– The Harvard University Kennedy School of Government’s Government Performance Lab was instrumental in the first Pay for Success SIBs in the United States and maintains extensive PFS materials and data. In addition, the HKS ‘Social Impact Bonds 101’ document is a well-written primer on the subject.
– Instiglio is an international social finance consultancy headquartered in Bogota, Columbia and has compiled additional “SIBs and DIBs” resource material as well as a global map and dataset for current impact bond work.
– Massachusetts Institute of Technology’s (MIT) Abdul Latif Jameel Poverty Action Lab (J-PAL) maintains extensive reference and research resources (including publicly-available in person and online courses) on randomized evaluations, policy publications, and social impact research resources. Members of J-Pal were awarded the 2019 Nobel Prize in Economic Sciences for their seminal work in development economics.
– In 2016, OECD published a comprehensive working paper –
Understanding Social Impact Bonds – outlining the global landscape of SIBs.
– The Oxford University Blavatnik School of Government’s Government Outcomes Lab (GO Lab) is currently the best single repository of global SIB project data, impact bond basics, technical guidance, and publicly accessible events.
– Third Sector Capital Partners, one of the largest SIB intermediaries in the United States, maintains a useful list of the numerous SIB projects they have been involved in.
– Princeton University‘s 2014 working paper – Social Impact Bonds: A New Tool for Social Financing – is another solid introductory work on the topic.
SIB CONTRACT EXAMPLES
The best way to learn about the various moving parts of a SIB is to read through one. As such, the following resources bear mention:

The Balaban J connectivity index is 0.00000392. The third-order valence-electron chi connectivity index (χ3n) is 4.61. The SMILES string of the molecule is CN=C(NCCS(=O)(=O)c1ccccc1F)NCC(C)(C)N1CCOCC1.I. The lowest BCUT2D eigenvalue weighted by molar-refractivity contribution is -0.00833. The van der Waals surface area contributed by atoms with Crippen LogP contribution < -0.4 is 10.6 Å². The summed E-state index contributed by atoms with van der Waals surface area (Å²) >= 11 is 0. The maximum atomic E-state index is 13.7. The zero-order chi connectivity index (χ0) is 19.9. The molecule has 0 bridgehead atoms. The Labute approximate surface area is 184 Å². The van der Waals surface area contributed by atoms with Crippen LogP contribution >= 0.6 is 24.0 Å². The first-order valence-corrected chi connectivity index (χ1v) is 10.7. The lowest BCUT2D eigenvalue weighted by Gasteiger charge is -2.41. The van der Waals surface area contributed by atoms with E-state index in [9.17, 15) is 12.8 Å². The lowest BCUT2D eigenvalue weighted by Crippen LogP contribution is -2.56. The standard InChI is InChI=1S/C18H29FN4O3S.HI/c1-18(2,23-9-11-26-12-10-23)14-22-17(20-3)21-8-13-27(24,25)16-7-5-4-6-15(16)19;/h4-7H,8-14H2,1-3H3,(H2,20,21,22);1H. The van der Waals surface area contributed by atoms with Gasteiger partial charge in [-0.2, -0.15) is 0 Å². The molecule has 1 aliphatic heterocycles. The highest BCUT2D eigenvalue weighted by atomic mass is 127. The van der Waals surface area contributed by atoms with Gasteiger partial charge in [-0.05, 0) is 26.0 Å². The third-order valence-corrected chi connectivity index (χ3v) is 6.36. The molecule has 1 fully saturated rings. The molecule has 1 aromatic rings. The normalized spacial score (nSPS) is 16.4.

– The U. S. Department of Treasury’s SIPPRA Notice of Funding Availability was released in spring of 2019 and is a valuable set of documents to read through as it outlines the rigor and detail involved in setting up, maintaining, and successfully executing a SIB.
– Social Ventures Australia’s Uniting Newpin Social Benefit Bond, focused on family restoration, was one of the earliest SIBs globally. The 2013 prospectus (information memorandum) is a valuable read, as are the annual investor reports.
What We Learned from the Failure of the Rikers Island Social Impact Bond
(Cohen & Zelnick, 2015)
Why the Social Impact Bond at Peterborough Prison is being Halted
(Lander & Cook, 2014)
Third Sector UK
Social Financing and Payment by Results: Greater driver in efficiency, innovation, and impact in tackling social problems?
Rochester Institute of Technology, Department of Public Policy
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All material, unless otherwise noted, © Benjamin Murphy, 2019. All Rights Reserved.
Image source: geralt / Pixabay